Dealing with Stress During a Global Pandemic: Top 5 Quick Stress Busters



As we all know, 2020 brought us the egregious global pandemic caused by COVID-19. Fortunately, 2020 also brought us the vaccine for COVID-19 – which health departments and other healthcare facilities are rolling out as quickly as currently possible. Nevertheless, until we are all in the clear, something must be done with the steaming pile of stress COVID-19 so graciously bestowed upon us. Here are my top 5 stress busters during a global pandemic:


Exercise (*even a little*)!


Physical activity is an essential healthy habit to keeping stress at bay. You may not feel comfortable hitting the gym just yet, but taking a walk around the neighborhood or at a local park for just 10-20 minutes per day can offer a change in perspective and potentially lower stress levels.


Count your blessings!


We know now more than ever just how much we truly appreciate the community, comfort, and comradery of our friends and family. Many recent studies have shown that practicing gratitude regularly improves our mental health. Consider keeping a gratitude journal and writing down 3 things you are grateful for each day. Additionally, since we can’t go see them, why not write an old-fashioned letter to a friend telling them just that? Send it through snail-mail and imagine their face when they read it. How heart-warming!


Reach out to a friend!

Text, call, or Zoom a friend on the regular; write it in your planner so you have that time to look forward to.


If you feel that you must meet in person with a friend or family member, wear a mask and practice safe social distancing by remaining 6 feet apart. Also, meet outdoors where the particles are more likely to disperse.


Watch funny videos!


Consider the old Irish saying, “a good laugh and a long sleep are the two best cures.” I am a huge fan of Saturday Night Live and Mr. Bean! What are some of your favorites?


Get adequate rest!


Along with increased stress levels, other areas of our lives impacted include changes in routine and an increase in caffeine intake - and drinking caffeine later in the day (In the days of pre-COVID, Dunkin sales were down, but now sales are up. Plus, the local drive-thru line is always at least 6 deep…).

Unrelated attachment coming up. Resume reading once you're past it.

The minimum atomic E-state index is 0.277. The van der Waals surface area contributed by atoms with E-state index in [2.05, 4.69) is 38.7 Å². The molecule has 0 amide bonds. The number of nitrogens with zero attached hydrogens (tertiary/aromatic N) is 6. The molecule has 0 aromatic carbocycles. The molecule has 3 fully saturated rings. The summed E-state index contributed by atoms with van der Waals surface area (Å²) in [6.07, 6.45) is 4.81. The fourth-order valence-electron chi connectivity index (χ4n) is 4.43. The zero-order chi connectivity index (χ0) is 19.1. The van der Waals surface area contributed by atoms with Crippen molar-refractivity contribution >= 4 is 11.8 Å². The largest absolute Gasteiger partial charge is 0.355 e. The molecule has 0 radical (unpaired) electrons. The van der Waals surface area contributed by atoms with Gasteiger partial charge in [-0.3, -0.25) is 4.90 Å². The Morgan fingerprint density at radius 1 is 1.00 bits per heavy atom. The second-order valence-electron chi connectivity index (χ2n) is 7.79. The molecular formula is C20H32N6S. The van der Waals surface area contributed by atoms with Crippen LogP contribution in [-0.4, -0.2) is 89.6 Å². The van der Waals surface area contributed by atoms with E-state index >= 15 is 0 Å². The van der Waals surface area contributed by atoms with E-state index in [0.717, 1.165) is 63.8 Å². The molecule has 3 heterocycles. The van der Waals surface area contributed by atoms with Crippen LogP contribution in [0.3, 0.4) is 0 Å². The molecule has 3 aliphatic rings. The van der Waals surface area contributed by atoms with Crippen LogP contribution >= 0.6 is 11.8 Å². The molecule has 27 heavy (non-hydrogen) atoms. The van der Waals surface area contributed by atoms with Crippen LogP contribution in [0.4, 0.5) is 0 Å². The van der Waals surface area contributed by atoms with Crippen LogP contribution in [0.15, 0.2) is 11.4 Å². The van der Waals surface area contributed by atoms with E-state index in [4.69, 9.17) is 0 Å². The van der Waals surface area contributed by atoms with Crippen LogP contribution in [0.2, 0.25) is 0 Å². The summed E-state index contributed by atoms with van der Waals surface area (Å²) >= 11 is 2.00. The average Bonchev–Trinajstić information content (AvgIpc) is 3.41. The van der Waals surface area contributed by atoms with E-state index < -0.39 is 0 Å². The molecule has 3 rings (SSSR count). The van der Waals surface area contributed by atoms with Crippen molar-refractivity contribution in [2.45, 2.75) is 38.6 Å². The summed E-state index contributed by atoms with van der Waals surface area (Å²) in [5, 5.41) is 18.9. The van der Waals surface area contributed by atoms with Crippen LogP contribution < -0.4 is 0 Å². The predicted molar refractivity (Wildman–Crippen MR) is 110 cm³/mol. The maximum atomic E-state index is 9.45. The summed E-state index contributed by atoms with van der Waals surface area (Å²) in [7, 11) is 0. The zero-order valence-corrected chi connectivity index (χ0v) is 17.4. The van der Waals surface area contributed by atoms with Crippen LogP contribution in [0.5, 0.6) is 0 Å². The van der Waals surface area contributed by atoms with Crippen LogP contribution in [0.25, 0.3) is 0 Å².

How many cups of joe are you having each day? Consider enjoying your last cup before 5pm or earlier; it may help you to fall asleep more readily at bedtime.


Committing to at least 7-8 hours of sleep each night can also help your brain be more productive during the day.

BONUS PRO TIP: Maintain a routine!


From work to school to even going to the grocery store, our routines have been flipped upside down and sideways. If we can make small steps to set some semblance of a daily and nightly routine, we can begin (again) to maintain a less stressful schedule.


For instance, try going to bed at the same time every night and set an alarm to wake up at the same time every morning – even if you don’t technically have to; this can help maintain a regular sleep cycle, which can help keep stress levels lower throughout the day.


Thanks for reading! Take Care!



Laura Cooper, CSW, MSSW, TCADC

Clinical Social Worker

Laura Cooper is a Certified Social Worker and Temporary Certified Alcohol and Drug Counselor with a Master of Science in Social Work degree from the University of Louisville Kent School of Social Work. As a former Substance Abuse Counselor and Prevention Specialist, Laura pulls from an eclectic background of evidence-based practices and theories to assist others in reaching their goals. As a Behavioral Health Clinician at Mindsight of Richmond Kentucky, Laura enjoys helping clients empower themselves with stress management techniques, coping skills, and necessary resources along their journey to improved mental health and wellbeing.



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